Greece's Lefist SYRIZA Extends Lead over Conservatives Ahead of Sunday’s Vote
Greece’s snap parliamentary elections on Sunday could bring to power Europe’s first radical leftist government, polls have shown.
The leftist anti-austerity party SYRIZA has widened its election lead, which is putting it on course for defeating the conservative New Democracy party of Prime Minister Antonis Samaras, the dominant force in a coalition government with Socialist party PASOK that has held power since June 2012.
A poll released by pollster GPO on Thursday gave SYRIZA a six-percentage-point lead over New Democracy. A week earlier, GPO had the lead at four percentage points.
According to an Alco poll released on Friday, Syriza has 32.9% support, giving it a 6.6 point lead - up from 5.2 points in a survey by the same pollster on Wednesday. Surveys by Kapa Research and MRB for Star TV put the difference between the two parties at 2.9 and 5.2 points, respectively. About 10% of those polled were undecided.
Under Greece’s election rules, a political party generally needs to win between 36% and 40% of the vote to secure a majority in the 300-seat one-chamber parliament.To enter parliament, a party needs a minimum of 3% of the vote.
MPs are elected through a combined system of majority and proportional representation. The winning party is rewarded with a 50-seat bonus but needs 151 seats to form a majority.
According to analysts, SYRIZA will find it difficult to win outright majority amidst growing pressure from the EU and IMF to respect Grece’s commitment to austerity measures made in exchange for the EUR 240B bailout programme of the so-called troika – the EU, the International Monetary Fund (IMF) and the European Central Bank (ECB).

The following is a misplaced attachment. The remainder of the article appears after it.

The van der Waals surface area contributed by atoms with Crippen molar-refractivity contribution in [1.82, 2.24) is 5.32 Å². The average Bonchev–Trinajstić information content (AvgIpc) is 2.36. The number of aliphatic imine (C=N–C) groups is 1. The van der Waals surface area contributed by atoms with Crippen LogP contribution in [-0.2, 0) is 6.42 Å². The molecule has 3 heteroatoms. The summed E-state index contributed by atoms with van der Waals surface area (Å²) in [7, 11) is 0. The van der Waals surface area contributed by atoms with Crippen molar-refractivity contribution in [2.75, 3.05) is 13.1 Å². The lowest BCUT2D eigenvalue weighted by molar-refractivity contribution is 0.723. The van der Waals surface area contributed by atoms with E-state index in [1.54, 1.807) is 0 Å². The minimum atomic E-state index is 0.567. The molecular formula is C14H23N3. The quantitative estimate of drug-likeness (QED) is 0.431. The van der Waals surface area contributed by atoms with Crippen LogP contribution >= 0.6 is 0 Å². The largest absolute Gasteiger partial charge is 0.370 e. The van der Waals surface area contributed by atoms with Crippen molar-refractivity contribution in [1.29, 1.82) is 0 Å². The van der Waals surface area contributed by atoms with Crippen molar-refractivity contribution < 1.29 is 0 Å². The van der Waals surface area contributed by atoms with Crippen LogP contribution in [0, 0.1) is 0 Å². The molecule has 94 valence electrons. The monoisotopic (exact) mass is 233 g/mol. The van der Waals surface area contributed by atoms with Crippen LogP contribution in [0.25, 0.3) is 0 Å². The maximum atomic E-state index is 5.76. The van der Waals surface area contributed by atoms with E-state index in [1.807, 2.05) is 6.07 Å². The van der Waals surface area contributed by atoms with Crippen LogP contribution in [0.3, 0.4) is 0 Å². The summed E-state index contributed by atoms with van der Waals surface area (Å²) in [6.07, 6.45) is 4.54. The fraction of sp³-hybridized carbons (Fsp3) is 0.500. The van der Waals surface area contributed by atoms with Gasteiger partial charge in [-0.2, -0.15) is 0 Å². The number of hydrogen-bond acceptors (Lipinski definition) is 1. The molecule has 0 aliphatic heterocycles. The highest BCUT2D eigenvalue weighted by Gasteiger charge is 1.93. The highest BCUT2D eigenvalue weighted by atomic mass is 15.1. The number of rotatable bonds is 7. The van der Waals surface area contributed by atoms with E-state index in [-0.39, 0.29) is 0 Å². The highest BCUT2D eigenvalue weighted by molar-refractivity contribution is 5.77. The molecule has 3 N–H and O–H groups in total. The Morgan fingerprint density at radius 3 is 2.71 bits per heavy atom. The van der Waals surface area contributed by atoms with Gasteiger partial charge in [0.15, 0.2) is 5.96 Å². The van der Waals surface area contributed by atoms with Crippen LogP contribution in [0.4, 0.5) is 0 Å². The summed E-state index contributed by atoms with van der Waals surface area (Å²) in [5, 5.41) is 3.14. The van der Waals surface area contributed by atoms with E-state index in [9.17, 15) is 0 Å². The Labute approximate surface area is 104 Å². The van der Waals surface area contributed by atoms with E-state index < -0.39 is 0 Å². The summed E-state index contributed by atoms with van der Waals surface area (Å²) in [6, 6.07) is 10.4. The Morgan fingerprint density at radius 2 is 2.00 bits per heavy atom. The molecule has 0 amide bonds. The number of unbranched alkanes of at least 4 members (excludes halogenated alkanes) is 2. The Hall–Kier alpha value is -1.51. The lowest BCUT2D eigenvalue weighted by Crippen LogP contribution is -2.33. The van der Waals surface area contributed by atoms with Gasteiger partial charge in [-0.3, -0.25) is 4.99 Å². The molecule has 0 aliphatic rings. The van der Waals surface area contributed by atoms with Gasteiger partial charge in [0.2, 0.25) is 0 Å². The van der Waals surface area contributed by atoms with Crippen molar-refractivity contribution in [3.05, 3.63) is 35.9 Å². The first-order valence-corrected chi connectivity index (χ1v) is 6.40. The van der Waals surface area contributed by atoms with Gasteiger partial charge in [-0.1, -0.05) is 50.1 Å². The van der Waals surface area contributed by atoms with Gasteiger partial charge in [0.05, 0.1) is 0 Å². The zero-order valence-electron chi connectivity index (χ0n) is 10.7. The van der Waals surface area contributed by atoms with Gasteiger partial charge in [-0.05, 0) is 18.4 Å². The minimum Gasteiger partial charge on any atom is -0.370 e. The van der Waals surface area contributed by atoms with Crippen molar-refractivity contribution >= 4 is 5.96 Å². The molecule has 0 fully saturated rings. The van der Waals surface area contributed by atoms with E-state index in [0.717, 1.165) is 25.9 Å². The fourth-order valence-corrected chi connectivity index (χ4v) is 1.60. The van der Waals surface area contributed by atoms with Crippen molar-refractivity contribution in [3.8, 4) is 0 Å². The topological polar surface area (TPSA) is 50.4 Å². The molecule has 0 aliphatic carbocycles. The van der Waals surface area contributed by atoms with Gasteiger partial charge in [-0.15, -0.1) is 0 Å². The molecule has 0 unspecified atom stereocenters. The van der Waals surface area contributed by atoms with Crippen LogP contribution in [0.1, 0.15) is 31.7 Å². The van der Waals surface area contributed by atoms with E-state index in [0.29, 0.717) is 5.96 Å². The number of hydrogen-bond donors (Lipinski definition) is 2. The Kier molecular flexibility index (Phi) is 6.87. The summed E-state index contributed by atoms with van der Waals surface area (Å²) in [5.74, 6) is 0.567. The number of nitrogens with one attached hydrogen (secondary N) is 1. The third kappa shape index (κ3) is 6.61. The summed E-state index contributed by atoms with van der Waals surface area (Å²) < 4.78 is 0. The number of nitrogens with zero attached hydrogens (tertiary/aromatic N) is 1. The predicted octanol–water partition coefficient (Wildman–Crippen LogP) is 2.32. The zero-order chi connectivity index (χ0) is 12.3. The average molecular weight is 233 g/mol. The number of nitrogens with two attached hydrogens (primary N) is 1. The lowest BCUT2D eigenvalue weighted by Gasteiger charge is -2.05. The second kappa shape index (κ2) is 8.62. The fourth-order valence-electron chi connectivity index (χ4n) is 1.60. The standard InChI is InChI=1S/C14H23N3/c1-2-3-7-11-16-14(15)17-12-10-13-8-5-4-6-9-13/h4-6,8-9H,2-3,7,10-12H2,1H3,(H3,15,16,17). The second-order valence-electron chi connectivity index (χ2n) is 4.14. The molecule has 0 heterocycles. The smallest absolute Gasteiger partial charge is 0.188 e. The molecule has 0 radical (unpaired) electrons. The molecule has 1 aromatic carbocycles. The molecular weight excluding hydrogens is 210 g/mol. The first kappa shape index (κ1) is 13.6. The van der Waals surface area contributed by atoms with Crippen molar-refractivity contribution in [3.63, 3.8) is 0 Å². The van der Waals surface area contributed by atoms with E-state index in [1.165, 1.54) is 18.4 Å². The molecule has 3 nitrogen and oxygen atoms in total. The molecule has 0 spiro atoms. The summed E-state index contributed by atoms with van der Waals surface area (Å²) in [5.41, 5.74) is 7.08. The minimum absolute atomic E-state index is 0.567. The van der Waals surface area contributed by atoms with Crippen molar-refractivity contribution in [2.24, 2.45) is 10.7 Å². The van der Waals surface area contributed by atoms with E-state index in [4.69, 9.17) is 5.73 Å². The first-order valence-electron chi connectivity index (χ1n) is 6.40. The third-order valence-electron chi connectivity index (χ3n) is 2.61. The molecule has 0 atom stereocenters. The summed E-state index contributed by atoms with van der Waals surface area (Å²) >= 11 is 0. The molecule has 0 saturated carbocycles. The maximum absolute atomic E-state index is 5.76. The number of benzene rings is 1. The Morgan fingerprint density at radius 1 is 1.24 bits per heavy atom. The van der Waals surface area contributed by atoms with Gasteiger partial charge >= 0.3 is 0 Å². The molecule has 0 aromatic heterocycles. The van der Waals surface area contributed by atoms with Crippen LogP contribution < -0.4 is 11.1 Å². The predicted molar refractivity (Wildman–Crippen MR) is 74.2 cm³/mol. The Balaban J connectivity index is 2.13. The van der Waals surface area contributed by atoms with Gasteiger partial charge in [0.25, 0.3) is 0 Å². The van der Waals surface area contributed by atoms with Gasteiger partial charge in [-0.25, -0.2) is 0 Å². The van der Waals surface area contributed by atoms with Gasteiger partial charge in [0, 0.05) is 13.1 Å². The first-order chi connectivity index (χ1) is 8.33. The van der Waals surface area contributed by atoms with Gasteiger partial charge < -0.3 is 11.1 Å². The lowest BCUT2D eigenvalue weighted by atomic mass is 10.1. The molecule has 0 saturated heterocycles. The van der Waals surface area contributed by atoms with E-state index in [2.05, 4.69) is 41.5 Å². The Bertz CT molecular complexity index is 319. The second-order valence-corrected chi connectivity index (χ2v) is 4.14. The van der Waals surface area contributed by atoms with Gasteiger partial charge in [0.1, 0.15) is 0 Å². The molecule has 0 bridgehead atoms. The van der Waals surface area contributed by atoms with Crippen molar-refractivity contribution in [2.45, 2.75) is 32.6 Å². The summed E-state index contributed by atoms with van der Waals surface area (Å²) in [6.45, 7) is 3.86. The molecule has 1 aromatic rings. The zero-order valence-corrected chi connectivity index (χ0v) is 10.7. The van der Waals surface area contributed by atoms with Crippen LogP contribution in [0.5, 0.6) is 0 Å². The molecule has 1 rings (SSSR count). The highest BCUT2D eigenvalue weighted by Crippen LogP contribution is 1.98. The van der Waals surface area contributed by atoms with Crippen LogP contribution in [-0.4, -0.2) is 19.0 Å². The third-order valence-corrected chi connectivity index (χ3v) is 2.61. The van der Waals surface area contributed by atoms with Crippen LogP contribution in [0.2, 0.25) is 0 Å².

Media speculation has it that SYRIZA, or Coalition of the Radical Left, might prefer to enter a coalition government that would enable it to continue the structural reforms and budget cuts demanded by the international lenders.
To Potami, a new centrist party, has been widely seen as a potential ally of SYRIZA.
PASOK also could be an ally after Socialist leader Evangelos Venizelos told Reuters earlier this week the party could support a government led by SYRIZA as part of a wider pro-euro alliance to steer Greece out of its bailout programme.
According to opinion polls, the anti-bailout Independent Greeks party has emerged as a potential coalition partner for SYRIZA. Since 15 January, 16 of 18 opinion polls have given the partythe minimum of 3% needed to enter parliament.
Although it is centre-right party formed by rebels from New Democracy, the Independent Greeks share Syriza's opposition to the terms of the bailout programme.
SYRIZA leader Alexis Tsipras, who has declared his intention to renegotiate and write off part of Greece’s massive debt and cancel the austerity measures, said on Thursday his party would restore "dignity" to the country. Greece’s debt totalled EUR 320B last year, almost EUR 30,000 per resident.
“History is knocking at our door,” he told thousands of cheering supporters in Athens on Thursday, appealing to all Greeks to vote to overthrow an establishment widely blamed for bringing the country to the point of economic and social collapse.
Greeks saw their income considerably reduced by heavy taxation and slashing of wages and pensions in recent years. The economy has shrunk by a quarter in less than five years – a rate of decline unseen in the modern era. Unemployment rate remains around 26% and almost three in every five young Greeks is jobless.
The possibility of a SYRIZA vote has sparked fears that Greece could default on its debt and exit the eurozone.
Unlike Tsipras, Prime Minister Antonis Samaras has called on the Greek voters to "stay the course", pledging to take Greece out of the bailout programme early albeit with an extended line of credit.
Samaras has also said that that following years of austerity, Greece is now showing signs of recovery. Revenue from tourism is increasing, the government budget is showing a surplus and the country is no longer in recession.
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